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December 5, 2010

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Epic rehash of Sinatra's life

ELVIS Presley, Marilyn Monroe, Maria Callas, Judy Garland, Jack Kerouac: these and other giants of popular culture were long ago explored to death, yet biographers keep struggling to give the old stories a new spin. With most witnesses gone, however, and the tattered clippings picked dry, writers are left to "reinterpret" the facts, leaning heavily on imagination. Many of their books enter a gray zone of shady-credibility.

Dozens of authors have tried to crack the mystique of Sinatra. Aside from revolutionizing the art of popular singing- - which he took from strident and bravura to the most nuanced form of storytelling - Sinatra redefined prevailing notions of masculinity. His balance of tough, tender and cool made him the heterosexual male's ultimate role model. For women, he was ideal: a sensitive man's man.

His life is a biographer's field day. Among its details are a Hoboken upbringing with an abortionist mother; the hardscrabble but exciting swing era, which ignited his career; his ascent to super stardom in the war years, when he awakened the lust in countless screaming girls; the youthful marriage (to the long-suffering homebody Nancy Barbato) that was torn asunder by Ava Gardner, over whom he attempted suicide. Mafia ties, arrests and other scandals kept coming.

For an author to tackle this epic again would require a lot of nerve. And nerve is everywhere in the newest effort by James Kaplan, co-author of memoirs by John McEnroe ("You Cannot Be Serious") and Jerry Lewis ("Dean and Me"). "Frank: The Voice" takes more than 700 pages to tell half the story: that of Sinatra's rise, his late-1940s career crash and his phoenix-like rebirth in 1954, when he claimed an Oscar for best supporting actor in "From Here to Eternity." (Kaplan is now at work on Volume 2.) There's scarcely a fresh tidbit here; the source notes list fewer than 20 original interviews, while the bibliography contains about 125 books.

But "Frank: The Voice" is more about the voice of its author, who sets out to view the familiar tale through a lens like none other. His goal, the publisher says, is to "make ... the reader feel what it was really like to be Frank Sinatra." The tools he uses are questionable. They include relentless psychoanalyzing and mind reading, even to the point of putting words in his subjects' brains. The author becomes a fly on the wall of ages-old bedrooms, boardrooms and verandas, observing and overhearing things no one ever reported.

The good news is that Kaplan can tell a story. His passion for Sinatra keeps the narrative flowing; he's equally fascinated by his subject's seamy and artistic sides; and he evokes period atmosphere well. While adding nothing new to our understanding of Sinatra's singing, he offers a fair synthesis of what's already been said.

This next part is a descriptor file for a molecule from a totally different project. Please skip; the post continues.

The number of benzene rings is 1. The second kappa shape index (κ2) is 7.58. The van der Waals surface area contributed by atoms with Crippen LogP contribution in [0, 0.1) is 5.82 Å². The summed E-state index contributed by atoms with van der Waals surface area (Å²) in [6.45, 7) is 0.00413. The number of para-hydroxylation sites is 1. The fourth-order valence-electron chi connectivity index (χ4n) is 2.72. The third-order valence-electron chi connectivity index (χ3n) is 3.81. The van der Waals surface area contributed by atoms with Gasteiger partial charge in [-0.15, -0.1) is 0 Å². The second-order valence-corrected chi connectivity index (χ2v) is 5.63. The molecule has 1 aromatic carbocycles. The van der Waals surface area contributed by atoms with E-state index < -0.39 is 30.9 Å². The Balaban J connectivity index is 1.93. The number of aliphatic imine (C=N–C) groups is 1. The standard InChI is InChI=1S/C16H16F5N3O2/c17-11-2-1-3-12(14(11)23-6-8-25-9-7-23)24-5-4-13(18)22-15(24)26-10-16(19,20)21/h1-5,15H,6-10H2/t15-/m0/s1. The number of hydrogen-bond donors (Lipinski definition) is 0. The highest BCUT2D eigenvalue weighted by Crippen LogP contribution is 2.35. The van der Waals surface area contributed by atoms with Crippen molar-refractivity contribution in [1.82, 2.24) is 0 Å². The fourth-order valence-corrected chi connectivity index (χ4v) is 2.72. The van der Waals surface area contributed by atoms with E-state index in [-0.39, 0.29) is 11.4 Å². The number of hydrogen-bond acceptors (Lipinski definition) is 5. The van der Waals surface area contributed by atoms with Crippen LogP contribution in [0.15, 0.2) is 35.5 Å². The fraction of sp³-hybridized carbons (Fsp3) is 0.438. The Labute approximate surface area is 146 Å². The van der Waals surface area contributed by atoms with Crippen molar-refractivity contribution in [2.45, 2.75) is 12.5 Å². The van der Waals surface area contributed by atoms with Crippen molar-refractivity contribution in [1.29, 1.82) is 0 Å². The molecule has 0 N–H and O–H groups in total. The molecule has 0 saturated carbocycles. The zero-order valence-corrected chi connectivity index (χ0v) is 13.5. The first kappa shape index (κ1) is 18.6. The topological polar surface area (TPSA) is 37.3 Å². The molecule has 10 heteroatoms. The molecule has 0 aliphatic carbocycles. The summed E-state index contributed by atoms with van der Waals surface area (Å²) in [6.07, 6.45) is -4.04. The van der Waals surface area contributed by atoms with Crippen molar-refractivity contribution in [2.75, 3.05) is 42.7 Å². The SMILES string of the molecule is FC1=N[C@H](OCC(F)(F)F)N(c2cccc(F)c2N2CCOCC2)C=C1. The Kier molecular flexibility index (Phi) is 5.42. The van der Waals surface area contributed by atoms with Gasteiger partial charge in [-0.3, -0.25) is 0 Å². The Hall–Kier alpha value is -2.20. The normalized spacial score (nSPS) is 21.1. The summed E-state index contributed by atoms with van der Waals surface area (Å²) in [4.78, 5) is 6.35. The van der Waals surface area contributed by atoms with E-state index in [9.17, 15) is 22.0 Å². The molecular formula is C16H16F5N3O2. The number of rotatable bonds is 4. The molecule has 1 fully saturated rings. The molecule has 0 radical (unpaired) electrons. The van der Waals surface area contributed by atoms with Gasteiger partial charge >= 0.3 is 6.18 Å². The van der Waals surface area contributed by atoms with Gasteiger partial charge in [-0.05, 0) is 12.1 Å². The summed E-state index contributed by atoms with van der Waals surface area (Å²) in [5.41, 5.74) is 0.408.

But the biographical content has grown hoary through over-telling, and Kaplan strains to pump new life into it. He tarts up his lines with profanities and Sinatra-like snarling: "He made good and goddamn sure that he understood the words to every song he sang." Cliche's pile into the hundreds; hyperbole flies. Of Sinatra's first big break, as Harry James's vocalist, Kaplan writes: "The singer was a genius, the trumpeter-leader a kind of genius. The band was terrific."

Kaplan's reliability is highly suspect. He notes that Sinatra rumors would keep gurgling up "like malodorous bubbles in a swamp," yet the whiff of the apocryphal rises often from these pages.

If nothing else, "Frank: The Voice" helps prove that a dozen years after his death, Sinatra is still setting both sexes aflame. No book has done equal justice to the personal, historical and musical depth of his story, but several deliver in their own ways. For sheer dish, nothing can top Kitty Kelley's "His Way: The Unauthorized Biography of Frank Sinatra." If some of her sources were dubious, Kelley's intentions never were: she bulldozed her way through his messy life, without feigning a shred of interest in his art.

Those who know little of Sinatra's history probably won't care where Kaplan got his material.

"When the legend becomes fact, print the legend," he writes. But one wonders: should fantasy figures like Sinatra be fair game for this biopic approach to the truth? Any responsible biographer, I think, would have to answer no.


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